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Polish church ready to unveil world’s largest Christ statue

A POLISH bishop has invited fellow Roman Catholics at home and abroad to attend an unveiling on 21 November of the world’s largest statue of Christ.

The statue stands in a town on the plains near the German border. On its mound, it rises to 65 metres (213 feet), and is visible for at least 16 kilometres (10 miles) in any direction.

"This is an act of homage, through which we seek to honour the saviour, and recognise his universal reign," Zygmunt Regmunt, bishop of Zielona Gora-Gorzow, told members of his western diocese.

"Being full of trust in Christ, the faith cannot remain only an internal act. It should also be expressed externally; firstly, through a life worthy of the Gospel.

The faith also needs certain material signs to give it testimony, and this monument is just such a testimony of faith."

The bishop issued his invitation in a pastoral letter as final work was being carried out on the statue at the Divine Mercy parish in Swiebodzin, 32 kilometres from Poland’s border with Germany.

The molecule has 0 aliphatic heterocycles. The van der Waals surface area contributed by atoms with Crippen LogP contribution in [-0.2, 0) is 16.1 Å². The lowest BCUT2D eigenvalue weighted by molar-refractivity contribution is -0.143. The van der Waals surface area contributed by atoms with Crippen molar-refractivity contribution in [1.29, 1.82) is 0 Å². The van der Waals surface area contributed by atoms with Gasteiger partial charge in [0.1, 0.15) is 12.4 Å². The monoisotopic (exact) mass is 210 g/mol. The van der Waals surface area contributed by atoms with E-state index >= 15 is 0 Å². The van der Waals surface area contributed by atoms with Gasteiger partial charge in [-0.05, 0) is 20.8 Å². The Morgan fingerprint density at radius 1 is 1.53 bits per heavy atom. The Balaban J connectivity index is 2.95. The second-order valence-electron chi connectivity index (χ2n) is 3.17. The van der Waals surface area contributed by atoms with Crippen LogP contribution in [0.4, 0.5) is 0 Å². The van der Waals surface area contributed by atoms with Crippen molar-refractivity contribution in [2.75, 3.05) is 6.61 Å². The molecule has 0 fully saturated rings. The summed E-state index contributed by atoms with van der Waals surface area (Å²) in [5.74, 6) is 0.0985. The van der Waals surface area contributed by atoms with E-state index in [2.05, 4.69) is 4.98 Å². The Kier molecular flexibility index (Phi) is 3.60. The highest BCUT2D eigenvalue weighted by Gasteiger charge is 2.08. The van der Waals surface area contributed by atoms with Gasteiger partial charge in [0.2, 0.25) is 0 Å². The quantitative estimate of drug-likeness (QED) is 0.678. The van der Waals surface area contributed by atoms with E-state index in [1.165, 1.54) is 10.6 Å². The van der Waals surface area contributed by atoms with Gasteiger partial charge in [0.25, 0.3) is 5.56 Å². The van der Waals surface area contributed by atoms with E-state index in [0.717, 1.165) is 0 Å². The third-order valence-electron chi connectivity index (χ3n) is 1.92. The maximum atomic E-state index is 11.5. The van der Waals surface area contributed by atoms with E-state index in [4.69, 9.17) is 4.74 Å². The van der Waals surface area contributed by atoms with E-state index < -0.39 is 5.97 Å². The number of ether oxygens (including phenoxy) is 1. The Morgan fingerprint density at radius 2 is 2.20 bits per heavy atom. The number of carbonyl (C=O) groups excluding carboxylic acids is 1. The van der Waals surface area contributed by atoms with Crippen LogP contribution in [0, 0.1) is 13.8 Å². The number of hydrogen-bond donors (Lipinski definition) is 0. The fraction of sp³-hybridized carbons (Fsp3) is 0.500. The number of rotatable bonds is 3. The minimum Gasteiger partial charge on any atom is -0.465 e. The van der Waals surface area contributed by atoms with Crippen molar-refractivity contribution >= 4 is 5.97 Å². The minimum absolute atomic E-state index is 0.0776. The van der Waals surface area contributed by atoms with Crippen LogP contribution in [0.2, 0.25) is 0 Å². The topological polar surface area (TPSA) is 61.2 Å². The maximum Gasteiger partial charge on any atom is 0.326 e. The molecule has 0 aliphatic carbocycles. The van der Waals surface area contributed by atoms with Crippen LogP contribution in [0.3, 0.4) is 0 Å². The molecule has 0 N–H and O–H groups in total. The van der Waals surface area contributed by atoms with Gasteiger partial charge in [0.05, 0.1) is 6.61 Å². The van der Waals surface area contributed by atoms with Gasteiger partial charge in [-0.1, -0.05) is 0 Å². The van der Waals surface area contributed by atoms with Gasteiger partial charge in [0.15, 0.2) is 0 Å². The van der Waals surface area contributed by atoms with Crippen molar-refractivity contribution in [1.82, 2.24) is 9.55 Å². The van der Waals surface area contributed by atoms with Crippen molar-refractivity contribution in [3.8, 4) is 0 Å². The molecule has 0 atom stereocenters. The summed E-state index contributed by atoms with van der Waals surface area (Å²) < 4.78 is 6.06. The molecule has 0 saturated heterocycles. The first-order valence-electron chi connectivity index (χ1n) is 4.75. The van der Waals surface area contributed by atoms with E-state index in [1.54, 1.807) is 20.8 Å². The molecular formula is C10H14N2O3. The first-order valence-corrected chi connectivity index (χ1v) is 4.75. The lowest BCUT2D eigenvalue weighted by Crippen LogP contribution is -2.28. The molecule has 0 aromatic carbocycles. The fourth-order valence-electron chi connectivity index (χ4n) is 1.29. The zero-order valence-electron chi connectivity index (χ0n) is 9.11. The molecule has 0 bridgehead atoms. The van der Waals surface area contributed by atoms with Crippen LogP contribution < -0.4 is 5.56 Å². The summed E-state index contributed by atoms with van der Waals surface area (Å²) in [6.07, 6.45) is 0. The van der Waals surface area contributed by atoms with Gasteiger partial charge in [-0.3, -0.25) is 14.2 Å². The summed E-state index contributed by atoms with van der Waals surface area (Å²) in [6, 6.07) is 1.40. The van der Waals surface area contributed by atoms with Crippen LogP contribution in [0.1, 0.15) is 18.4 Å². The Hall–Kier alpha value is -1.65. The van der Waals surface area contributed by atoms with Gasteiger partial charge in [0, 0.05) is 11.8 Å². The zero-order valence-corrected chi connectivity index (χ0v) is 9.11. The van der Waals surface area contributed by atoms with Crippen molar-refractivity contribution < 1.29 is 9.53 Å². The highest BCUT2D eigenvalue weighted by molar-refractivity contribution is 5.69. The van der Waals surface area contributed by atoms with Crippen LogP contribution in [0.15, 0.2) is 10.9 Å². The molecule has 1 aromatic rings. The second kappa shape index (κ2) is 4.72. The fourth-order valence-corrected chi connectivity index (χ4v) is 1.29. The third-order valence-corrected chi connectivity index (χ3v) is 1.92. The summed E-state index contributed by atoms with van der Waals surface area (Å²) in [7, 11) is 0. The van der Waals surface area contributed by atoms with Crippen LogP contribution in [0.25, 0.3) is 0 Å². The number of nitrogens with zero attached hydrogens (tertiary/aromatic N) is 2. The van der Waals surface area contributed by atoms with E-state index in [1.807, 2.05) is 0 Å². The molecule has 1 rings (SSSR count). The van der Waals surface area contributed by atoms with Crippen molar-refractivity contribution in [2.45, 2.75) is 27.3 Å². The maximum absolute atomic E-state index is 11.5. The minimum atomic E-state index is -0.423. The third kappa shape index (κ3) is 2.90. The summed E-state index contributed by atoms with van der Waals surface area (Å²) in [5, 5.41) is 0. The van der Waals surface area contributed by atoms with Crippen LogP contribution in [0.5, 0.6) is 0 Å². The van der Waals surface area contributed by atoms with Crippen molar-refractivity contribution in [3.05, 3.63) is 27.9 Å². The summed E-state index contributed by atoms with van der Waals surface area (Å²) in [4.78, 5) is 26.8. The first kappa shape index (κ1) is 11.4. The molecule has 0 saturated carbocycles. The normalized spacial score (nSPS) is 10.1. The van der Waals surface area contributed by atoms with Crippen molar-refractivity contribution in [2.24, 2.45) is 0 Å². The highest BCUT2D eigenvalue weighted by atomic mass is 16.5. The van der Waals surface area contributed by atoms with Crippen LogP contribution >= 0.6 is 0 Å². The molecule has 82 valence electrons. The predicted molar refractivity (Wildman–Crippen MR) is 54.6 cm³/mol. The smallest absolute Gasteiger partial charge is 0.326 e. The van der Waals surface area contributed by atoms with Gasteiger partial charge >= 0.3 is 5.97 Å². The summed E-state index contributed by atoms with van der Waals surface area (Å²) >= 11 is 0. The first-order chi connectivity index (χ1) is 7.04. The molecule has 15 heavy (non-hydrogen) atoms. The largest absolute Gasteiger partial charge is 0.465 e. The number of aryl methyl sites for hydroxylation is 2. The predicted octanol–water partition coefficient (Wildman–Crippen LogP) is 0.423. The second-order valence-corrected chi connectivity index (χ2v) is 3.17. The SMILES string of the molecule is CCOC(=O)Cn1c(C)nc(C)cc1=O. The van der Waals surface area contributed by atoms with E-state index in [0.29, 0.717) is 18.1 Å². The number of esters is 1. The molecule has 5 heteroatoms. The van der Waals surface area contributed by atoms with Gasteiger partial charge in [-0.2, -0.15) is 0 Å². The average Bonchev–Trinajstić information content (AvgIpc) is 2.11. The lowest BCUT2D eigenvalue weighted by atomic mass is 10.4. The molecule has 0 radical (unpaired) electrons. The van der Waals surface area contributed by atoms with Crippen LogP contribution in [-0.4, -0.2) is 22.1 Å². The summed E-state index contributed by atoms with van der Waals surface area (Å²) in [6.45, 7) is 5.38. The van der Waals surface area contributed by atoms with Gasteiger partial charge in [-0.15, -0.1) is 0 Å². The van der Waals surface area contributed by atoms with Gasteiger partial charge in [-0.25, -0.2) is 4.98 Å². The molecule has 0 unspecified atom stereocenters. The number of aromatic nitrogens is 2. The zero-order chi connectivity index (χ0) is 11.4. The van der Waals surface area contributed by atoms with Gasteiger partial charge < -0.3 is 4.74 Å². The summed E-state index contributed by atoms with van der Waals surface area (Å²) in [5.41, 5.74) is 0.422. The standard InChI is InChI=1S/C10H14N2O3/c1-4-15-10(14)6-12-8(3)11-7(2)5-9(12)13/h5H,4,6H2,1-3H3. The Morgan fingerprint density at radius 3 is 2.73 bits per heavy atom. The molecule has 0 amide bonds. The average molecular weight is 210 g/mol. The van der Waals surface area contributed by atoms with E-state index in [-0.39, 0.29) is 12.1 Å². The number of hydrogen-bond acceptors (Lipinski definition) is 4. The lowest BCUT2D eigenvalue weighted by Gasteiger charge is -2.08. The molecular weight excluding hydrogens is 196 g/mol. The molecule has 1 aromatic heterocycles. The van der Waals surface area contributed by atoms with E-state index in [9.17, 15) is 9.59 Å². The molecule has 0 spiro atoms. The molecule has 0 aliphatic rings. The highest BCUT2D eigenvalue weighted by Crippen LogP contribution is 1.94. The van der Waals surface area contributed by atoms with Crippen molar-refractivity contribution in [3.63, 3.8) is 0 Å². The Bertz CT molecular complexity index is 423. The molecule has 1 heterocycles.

The reinforced concrete statue will be at least 40 feet (12 metres) higher than that of Brazil’s famous 80-year-old Christ the Redeemer statue in Rio de Janeiro.

Regmunt said the new edifice, to be dedicated on 21 November, had been a personal project of the local parish rector, Sylwester Zawadzki, to commemorate the town’s dedication to "Christ the King" in 2000.

Some reports indicate that originally Zawadzki had wanted a "small garden sculpture" but over time his ambitions grew.

The bishop said that he wished to thank Polish Catholics at home and abroad who had donated money, as well as municipal and county officials who had supported the venture.

Controversy has accompanied the building project, with some Catholics claiming the statue is a waste of money. There have also been worries about the sculpture’s safety, and a crane collapsed when builders tried to place the head.

As it fell, the head crushed a builder’s foot, leading some sceptics to call the accident a sign of God’s disapproval.

In his invitation to the dedication service, Regmunt said, "After overcoming many impediments, the installation of this figure is now happily complete.

Let participation in the ceremony of Jesus Christ, King of the Universe, be a challenge to our faith and an expression of our will to build our lives on the foundation of Christ’s gospel, in order to help us submit ever more deeply to the royal power of Christ."

Poland’s Catholic information agency, KAI, said installation work was still being done in early November on the arms and 15-ton head of the gigantic figure, which has already attracted sightseers to the small town of 20 000 inhabitants.